Courtesy of MCT
Six years ago, Illinois and Ohio State were sitting in opposite positions in the Big Ten standings.
The difference between where the Buckeye basketball program is now and where it was in 2005, however, isn’t simply measured in the wins or losses.
In a press conference Monday, coach Thad Matta said the OSU-Illinois game from March 6, 2005, helped lift the program.
“A lot of good things have happened since then and I think that game had a lot to do with it,” he said. “From when we started here to where this program is now, it’s amazing.”
In control of their destiny in the Big Ten, the Illini came into the Schottenstein Center 29-0 and as heavy favorites.
Matt Sylvester, then a junior forward, told The Lantern Friday he was not optimistic about the matchup.
“My personal mindset was a little gloomy,” he said. “They kicked our butts the first time we played them that year.”
The Illini won by 19 in Champaign, Ill., on Jan. 5, 2005.
Had they not faced a self-imposed postseason ban, stemming from recruiting violations, the 2004–05 Buckeyes might have been in the NCAA Tournament. They entered the game 18-11 and 7-8 in the Big Ten.
Sylvester said Matta, in his first year at OSU, reminded his players before the game about how they wouldn’t be postseason eligible.
“It was along the lines of, ‘We have no postseason play, so if you want to prove something to the country, this is the game to do it,'” Sylvester said. “We were obviously looking at that game as our National Championship, essentially.”
J.J. Sullinger, then a junior guard, told The Lantern he drew the assignment of guarding Illinois’ Deron Williams, now a two-time All-Star point guard for the Utah Jazz.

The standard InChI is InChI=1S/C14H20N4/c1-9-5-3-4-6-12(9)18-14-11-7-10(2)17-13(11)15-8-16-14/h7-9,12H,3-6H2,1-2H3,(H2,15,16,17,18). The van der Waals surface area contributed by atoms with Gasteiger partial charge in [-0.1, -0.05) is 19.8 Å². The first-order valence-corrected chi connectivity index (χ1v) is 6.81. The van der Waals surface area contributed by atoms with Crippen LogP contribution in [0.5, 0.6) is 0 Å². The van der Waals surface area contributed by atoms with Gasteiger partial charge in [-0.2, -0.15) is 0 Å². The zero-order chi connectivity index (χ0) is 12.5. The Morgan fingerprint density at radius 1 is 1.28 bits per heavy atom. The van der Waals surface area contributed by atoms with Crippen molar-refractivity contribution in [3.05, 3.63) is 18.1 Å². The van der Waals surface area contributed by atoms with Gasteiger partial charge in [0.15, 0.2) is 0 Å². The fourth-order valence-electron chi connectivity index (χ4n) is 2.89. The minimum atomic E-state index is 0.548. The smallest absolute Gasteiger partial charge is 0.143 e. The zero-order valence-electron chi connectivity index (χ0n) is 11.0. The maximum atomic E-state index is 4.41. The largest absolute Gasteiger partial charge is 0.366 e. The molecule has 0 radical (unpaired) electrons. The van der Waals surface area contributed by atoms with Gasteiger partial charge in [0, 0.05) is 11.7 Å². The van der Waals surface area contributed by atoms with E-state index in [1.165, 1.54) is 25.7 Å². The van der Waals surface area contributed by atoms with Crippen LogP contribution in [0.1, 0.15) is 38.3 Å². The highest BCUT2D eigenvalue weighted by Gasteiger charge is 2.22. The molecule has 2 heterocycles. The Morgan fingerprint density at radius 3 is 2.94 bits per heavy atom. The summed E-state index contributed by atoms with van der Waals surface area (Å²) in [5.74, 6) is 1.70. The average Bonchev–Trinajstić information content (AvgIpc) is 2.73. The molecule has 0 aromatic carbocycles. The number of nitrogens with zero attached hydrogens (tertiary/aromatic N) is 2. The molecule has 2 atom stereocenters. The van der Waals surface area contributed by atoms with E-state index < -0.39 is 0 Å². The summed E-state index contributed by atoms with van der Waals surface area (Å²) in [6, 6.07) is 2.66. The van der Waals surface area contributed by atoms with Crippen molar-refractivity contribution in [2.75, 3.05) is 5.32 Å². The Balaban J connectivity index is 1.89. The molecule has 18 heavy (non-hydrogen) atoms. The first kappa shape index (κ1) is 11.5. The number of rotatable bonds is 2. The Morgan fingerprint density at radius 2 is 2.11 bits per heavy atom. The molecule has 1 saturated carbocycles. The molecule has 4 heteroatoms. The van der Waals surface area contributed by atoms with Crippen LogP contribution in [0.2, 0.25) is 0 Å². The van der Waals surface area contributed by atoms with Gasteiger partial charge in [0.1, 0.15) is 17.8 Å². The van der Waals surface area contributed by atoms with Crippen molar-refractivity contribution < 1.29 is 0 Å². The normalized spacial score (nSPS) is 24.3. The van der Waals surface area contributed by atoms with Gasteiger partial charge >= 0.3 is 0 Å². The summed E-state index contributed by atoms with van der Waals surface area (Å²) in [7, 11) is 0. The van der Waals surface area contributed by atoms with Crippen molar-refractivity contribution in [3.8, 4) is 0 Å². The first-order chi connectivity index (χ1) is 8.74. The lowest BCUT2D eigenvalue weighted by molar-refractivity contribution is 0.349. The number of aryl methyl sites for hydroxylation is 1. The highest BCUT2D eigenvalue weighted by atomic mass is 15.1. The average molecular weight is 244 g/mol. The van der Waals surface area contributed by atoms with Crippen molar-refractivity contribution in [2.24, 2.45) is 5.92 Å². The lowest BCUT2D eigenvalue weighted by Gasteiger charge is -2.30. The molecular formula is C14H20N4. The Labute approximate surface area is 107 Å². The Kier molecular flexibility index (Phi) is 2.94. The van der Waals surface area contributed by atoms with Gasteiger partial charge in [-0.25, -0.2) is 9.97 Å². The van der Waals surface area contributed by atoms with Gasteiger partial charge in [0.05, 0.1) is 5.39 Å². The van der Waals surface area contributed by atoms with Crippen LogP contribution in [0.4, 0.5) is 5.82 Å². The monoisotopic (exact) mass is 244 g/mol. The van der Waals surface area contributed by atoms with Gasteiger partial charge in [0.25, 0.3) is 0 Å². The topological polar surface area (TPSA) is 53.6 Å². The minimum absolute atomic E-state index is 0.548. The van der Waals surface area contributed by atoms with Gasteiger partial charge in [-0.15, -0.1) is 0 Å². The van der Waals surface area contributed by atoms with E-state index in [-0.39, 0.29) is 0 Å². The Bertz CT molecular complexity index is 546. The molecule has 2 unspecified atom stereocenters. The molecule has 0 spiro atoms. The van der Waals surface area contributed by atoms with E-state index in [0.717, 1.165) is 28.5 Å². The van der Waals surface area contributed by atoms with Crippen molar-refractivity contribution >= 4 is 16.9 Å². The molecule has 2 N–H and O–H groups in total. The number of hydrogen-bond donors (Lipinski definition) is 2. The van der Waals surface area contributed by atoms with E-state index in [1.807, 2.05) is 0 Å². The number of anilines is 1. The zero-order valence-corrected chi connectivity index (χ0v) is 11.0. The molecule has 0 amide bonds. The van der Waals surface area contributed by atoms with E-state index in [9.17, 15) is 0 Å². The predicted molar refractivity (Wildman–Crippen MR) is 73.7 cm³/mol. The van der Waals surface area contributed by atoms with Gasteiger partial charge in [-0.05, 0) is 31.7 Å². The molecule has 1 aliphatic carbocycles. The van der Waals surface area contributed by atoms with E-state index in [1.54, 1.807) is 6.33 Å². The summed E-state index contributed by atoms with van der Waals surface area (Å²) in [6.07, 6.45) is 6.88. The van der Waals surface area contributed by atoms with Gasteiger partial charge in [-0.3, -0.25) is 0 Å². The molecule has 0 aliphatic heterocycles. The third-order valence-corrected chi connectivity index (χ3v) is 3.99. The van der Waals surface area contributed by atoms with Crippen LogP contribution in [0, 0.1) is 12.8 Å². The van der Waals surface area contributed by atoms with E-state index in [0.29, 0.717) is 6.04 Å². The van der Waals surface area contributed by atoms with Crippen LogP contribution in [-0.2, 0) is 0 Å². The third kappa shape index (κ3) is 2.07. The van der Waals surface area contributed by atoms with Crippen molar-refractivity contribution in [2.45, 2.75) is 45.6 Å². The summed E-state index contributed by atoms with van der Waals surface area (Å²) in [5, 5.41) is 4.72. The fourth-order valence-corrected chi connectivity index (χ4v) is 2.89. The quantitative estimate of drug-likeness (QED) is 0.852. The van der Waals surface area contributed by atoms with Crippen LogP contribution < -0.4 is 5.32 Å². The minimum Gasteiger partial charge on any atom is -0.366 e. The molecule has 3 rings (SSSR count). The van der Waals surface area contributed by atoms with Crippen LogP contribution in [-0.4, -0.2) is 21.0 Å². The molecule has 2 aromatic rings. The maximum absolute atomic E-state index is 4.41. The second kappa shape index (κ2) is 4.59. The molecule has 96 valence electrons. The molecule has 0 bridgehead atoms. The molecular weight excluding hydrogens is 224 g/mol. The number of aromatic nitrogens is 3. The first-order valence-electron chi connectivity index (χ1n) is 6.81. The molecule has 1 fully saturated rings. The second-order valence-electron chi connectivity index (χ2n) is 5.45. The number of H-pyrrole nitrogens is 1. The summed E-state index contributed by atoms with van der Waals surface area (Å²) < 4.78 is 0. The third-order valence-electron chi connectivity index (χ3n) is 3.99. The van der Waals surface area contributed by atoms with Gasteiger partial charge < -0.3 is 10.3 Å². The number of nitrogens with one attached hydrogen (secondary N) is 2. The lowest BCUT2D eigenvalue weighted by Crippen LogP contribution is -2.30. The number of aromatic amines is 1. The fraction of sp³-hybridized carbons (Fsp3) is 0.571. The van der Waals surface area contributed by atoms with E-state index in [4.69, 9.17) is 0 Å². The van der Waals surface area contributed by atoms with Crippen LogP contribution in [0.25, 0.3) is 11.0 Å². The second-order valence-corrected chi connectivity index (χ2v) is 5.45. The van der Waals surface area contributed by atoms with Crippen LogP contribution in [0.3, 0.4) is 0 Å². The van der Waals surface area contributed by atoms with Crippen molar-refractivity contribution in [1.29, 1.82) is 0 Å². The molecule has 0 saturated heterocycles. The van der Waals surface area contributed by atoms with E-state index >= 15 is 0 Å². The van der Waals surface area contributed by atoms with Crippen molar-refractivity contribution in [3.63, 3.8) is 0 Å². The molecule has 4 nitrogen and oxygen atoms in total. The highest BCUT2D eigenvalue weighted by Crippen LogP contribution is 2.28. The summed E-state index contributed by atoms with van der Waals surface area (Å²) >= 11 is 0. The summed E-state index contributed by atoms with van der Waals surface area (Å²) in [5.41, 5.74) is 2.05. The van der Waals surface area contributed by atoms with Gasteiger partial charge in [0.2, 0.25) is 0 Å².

“I just tried to stay in front of him,” he said. “He had me on skates for however long we’ve played.”
Illinois’ entire starting lineup — Williams, center James Augustine, forward Roger Powell Jr. and guards Dee Brown and Luther Head — went on to play in the NBA. Head is the only other active NBA player, with the Sacramento Kings.
“They were unstoppable almost,” Sullinger said. “That team was amazing.”
The stars weren’t only on the court. Sylvester said the Schottenstein Center hosted high school recruits Daequan Cook, who played for the Buckeyes in the 2006–07 season, and current OSU senior center Dallas Lauderdale.
In a January press conference, fifth-year senior forward David Lighty said he was supposed to attend the game as well, but his high school team had practice.
“I was a little angry and upset about that,” he said. “Everyone knows about ‘the shot’ though.”
The game didn’t start promisingly for OSU. The Illini led by 11 at halftime.
“They were obviously not a good team to get behind on, they were just so good at controlling the tempo,” Sylvester said. “At halftime, in the locker room, I remember thinking, ‘Wow, how do you beat these guys?'”
As it turned out, Sylvester answered his own question. He scored 16 of his game-high 25 points in the second half. Yet, his career-best effort almost wasn’t enough.
The Buckeyes climbed back into the game and saw an opening, down, 64-62, after Head missed an open look from the top of the key with 17 seconds left.
Matta called a timeout with 12.1 seconds remaining, and called on Sylvester in the huddle. Perhaps it was because of Sylvester’s premonition earlier in the week.
“After one practice, I was sitting around talking with my buddy (then-senior guard) Brandon Fuss-Cheatham,” Sylvester said. “I said, literally, ‘Wouldn’t it be crazy to score 25 and hit a game-winner?’ That’s a true story.”
Armed with this confidence, Sylvester found himself with the ball in his hands and with an open look on the right wing, thanks to a screen from forward Terence Dials. Sylvester rose up and drilled a three, with 5.1 seconds left, to put his team up, 65-64.
OSU held Illinois on its final possession and a flood of students rushed the floor.
“I don’t know if that one win boosted the image of the program,” Sylvester said, “but those first two years Thad was there, we all helped to lay a few bricks and the foundation.”